New wildlife studies help a multitude of species worldwide
Part of Morris Animal Foundation’s unique contribution to animal health is that our mission includes helping wildlife. And not only do we fund wildlife health research, but the Foundation is often the only source of funding for wildlife scientists. So much so, that a number of wildlife researchers have called Morris Animal Foundation the National Institutes of Health for wildlife funding.
Support from Morris Animal Foundation fills a major void in funding for wildlife health. At our March Wildlife Scientific Advisory Board meeting this year, we committed to $1.9 million in funding for wildlife studies over the next three years. That includes more than $775,000 for 18 continuing studies and just over $1.1 million for 13 new studies.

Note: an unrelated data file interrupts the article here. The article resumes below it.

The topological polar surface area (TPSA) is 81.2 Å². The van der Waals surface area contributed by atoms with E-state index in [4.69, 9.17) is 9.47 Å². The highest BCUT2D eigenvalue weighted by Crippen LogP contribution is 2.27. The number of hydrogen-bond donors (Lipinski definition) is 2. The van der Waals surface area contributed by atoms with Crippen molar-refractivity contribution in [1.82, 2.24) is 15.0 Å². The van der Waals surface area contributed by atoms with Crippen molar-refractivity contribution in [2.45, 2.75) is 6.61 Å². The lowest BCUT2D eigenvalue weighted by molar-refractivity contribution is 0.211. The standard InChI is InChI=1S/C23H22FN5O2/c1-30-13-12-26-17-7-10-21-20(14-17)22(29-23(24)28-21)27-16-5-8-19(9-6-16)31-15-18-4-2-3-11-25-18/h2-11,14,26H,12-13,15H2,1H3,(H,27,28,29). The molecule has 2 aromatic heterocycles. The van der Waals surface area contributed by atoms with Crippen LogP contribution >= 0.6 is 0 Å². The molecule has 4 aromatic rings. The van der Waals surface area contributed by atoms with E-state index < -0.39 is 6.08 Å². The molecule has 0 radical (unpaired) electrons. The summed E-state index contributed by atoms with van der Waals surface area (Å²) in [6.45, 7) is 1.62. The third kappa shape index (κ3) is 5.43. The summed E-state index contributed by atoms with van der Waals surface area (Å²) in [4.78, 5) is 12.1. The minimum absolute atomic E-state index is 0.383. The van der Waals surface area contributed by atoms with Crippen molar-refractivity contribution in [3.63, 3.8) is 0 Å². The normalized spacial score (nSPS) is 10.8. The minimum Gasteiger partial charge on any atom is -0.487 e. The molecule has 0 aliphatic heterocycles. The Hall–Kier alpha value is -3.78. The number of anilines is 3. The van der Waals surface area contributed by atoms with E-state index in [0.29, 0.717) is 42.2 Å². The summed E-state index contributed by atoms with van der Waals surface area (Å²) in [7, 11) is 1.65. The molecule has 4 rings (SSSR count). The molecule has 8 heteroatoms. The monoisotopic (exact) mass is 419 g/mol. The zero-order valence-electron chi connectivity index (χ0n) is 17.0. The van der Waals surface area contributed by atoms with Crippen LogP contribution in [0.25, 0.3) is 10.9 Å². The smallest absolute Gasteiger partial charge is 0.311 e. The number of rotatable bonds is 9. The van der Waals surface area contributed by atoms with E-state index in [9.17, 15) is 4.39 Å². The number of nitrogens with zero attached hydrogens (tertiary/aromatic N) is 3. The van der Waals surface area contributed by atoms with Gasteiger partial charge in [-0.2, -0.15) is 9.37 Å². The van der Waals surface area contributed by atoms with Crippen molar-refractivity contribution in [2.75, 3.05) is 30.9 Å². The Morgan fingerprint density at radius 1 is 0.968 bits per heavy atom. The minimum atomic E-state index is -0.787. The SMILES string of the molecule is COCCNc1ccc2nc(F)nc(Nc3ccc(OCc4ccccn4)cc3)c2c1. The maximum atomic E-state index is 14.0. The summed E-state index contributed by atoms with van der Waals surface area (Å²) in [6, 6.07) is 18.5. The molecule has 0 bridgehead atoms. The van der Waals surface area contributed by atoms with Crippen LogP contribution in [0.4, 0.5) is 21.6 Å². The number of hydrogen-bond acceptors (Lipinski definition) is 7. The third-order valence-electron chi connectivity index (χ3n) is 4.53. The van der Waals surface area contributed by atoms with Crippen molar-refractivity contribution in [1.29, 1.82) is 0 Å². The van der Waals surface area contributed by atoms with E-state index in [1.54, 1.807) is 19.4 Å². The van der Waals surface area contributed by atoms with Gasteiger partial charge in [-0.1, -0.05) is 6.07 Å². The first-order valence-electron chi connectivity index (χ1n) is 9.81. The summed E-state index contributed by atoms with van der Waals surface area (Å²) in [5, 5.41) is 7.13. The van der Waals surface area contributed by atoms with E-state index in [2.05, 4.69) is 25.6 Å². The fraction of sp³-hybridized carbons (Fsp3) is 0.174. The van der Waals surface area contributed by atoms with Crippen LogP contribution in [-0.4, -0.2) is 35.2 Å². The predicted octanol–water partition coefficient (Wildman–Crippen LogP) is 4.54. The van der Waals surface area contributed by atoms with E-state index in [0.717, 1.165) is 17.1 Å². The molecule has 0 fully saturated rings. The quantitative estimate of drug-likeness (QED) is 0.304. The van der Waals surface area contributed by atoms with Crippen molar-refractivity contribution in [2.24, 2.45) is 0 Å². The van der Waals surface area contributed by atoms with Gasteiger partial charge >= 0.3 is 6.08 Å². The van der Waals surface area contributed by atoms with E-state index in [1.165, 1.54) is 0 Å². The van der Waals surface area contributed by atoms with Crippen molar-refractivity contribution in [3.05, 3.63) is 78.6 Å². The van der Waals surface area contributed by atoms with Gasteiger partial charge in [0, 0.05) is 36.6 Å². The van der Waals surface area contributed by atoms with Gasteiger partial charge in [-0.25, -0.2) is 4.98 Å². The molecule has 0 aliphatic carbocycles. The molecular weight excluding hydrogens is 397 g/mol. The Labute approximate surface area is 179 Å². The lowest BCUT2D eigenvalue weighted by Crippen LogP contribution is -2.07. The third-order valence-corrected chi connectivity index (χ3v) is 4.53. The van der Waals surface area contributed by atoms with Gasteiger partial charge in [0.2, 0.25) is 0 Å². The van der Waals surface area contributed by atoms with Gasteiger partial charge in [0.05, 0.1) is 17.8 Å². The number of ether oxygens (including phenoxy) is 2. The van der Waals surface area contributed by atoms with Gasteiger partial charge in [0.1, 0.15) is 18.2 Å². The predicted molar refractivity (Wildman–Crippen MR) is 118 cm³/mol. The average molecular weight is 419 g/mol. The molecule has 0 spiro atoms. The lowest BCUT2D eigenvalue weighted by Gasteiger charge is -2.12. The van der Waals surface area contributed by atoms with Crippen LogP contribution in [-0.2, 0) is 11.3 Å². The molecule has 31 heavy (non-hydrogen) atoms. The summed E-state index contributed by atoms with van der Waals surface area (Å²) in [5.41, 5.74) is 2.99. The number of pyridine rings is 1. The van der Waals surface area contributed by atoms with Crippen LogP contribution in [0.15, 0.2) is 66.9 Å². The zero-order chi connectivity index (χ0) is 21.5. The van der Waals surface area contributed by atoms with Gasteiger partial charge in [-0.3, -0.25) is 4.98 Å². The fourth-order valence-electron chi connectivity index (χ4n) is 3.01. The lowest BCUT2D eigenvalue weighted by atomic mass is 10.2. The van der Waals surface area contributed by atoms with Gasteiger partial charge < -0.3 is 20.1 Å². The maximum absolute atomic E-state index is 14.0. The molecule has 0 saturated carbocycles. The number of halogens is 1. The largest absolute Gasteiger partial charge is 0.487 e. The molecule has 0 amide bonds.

These studies address a vast array of health issues that affect captive and free-range wild animals worldwide. Just a few of the issues that will be addressed are pneumonia that is killing off bighorn sheep; deadly infectious diseases that are wiping out species of amphibians and bats; environmental contaminants affecting ducks in Argentina, birds in North America and marine life in the Gulf of Mexico; pain management in raptors; reproductive issues in elephants; stress-related illnesses in captive cheetahs; and decreasing disease transmission rates for lions, rhinos and tigers living in the wild.
Posted by MAFon June 4, 2012. Permalink